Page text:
The Taste of Color

The Taste of Color

Jody Shee

COLORFUL IDEAS: Specialties such as orange cauliflower dress up your vegetable menu.

SEEING RED: When this red corn is grilled, it turns a memorable dark scarlet.


It's one of those amazing marvels of nature. The most colorful fruits and vegetables you can dish up to guests happen to house the most nutrients. But that can be your little secret.

Advance the cause of nutritious restaurant food by experimenting with rich, vibrant, colorful vegetables. Who wouldn't love that?

Instead of basic potato salad, consider a special featuring purple Peruvian potato salad. The potato's deep purple skin and flesh add drama. The color diminishes the longer you cook the potato, so blanch it with vinegar water to lock in the color. To their advantage, purple potatoes take less time to cook.

The creamy flavor and texture of purple potatoes and their growing popularity in the U.S. have led some to use them for mashed potatoes. And consider the breakfast plate. Purple potato hash browns add some tint to an otherwise pale presentation. For lunch, serve up some of your own baked purple potato chips.

For something earthy yet sweet, discover the power of beets, which come in red, purple, white, gold and striped. They have the highest sugar content of all vegetables and make a great substitute for baked potatoes. Simply wrap them in foil with honey, butter, salt and pepper and bake them. Poke a hole in them to release the steam. For another baked application, let them cool, remove the skin and toss the colorful beets into a salad with goat cheese, which adds tartness.

Peel beets after you cook them to retain the most color. If you boil beets, keep them whole and add an acidic like lemon juice while cooking to brighten the color. Only add salt at the end.

If you don't want the beet peel to go to waste, dehydrate the trimmings to make beet powder and sprinkle atop flat bread for amazing color and flavor.

Through the wonders of natural plant breeding, you can even find unusual colors among common vegetables.

For example, grower-shipper Colorful Harvest LLC, Monterey, CA sells Scarlet red sweet corn and yellow heirloom golden sweet carrots. Both have great flavor as attested by the gold medals they received at the recent Masters of Taste Awards sponsored by the Chefs in America Award Foundation.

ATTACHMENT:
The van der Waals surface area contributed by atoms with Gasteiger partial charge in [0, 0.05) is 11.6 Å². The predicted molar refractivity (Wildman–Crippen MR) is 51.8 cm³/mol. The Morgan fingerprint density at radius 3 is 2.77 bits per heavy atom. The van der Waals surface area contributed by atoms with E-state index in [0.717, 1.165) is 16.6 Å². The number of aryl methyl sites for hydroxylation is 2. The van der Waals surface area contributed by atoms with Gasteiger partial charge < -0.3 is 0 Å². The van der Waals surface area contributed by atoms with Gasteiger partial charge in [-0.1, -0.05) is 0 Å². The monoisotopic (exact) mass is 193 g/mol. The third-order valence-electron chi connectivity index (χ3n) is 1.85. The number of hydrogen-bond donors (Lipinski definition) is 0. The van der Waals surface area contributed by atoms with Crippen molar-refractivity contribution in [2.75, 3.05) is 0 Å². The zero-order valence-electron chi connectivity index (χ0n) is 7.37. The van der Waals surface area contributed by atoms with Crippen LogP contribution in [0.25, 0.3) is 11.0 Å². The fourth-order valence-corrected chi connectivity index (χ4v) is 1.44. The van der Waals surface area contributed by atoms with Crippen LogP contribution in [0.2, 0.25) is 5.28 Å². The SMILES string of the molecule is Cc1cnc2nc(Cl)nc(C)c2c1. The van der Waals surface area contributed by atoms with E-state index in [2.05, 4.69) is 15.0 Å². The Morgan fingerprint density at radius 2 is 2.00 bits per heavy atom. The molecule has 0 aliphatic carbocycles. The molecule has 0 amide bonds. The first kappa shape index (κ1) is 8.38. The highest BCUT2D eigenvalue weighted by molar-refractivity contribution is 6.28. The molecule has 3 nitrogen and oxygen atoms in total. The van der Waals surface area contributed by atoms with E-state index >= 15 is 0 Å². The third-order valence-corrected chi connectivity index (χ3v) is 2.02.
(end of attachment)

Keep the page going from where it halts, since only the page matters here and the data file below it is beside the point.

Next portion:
Within the past few months, Colorful Harvest introduced supersweet Scarlet-brand red corn, which is sweeter than its regular red corn with a longer shelf life (15 to 20 days). When you grill the red corn, it turns a dark scarlet color. If you boil or steam it, the corn turns purplish red. Recent research shows that the red sweet corn has 350 percent more antioxidants than white or yellow corn.

The company is experimenting with blue corn and hopes to have it available in the next few years.

Golden sweet carrots are shorter and stockier than regular carrots, but they are sweet and juicy with a unique crunch. If you cut them into sticks, they almost look like french fries. Shred them or make them into matchsticks and sprinkle them on a salad for color. Or, cut them into long, thick sticks and blend them with green beans. Imagine offering a side of orange cauliflower, which is becoming more widely available. The orange pigment, as you might guess, comes from betacarotene. Cook it, steam it or mix it with other ingredients. Orange cauliflower makes a great centerpiece for a vegetable tray if you hollow a head and fill it with vegetable dip.

Rainbow of Nutrients

Discover the gold mine of vitamins and phytochemicals contained in the rainbow of colorful fruits and vegetables. To learn which fruits and vegetables contain these nutrients, visit www.5aday.gov/color [4]

Green: Lutein, Zeaxanthin, Indoles, Vitamin K, Potassium

Yellow/Orange: Beta-Carotene, Vitamin A, Bioflavonoids, Vitamin C, Potassium

Red: Vitamin C, Anthocyanins

Blue/Purple: Anthocyanins, Vitamin C, Phenolics

White: Allium and Allicin

Source: National Cancer Institute

PHOTOGRAPHY: COLORFUL HARVEST LLC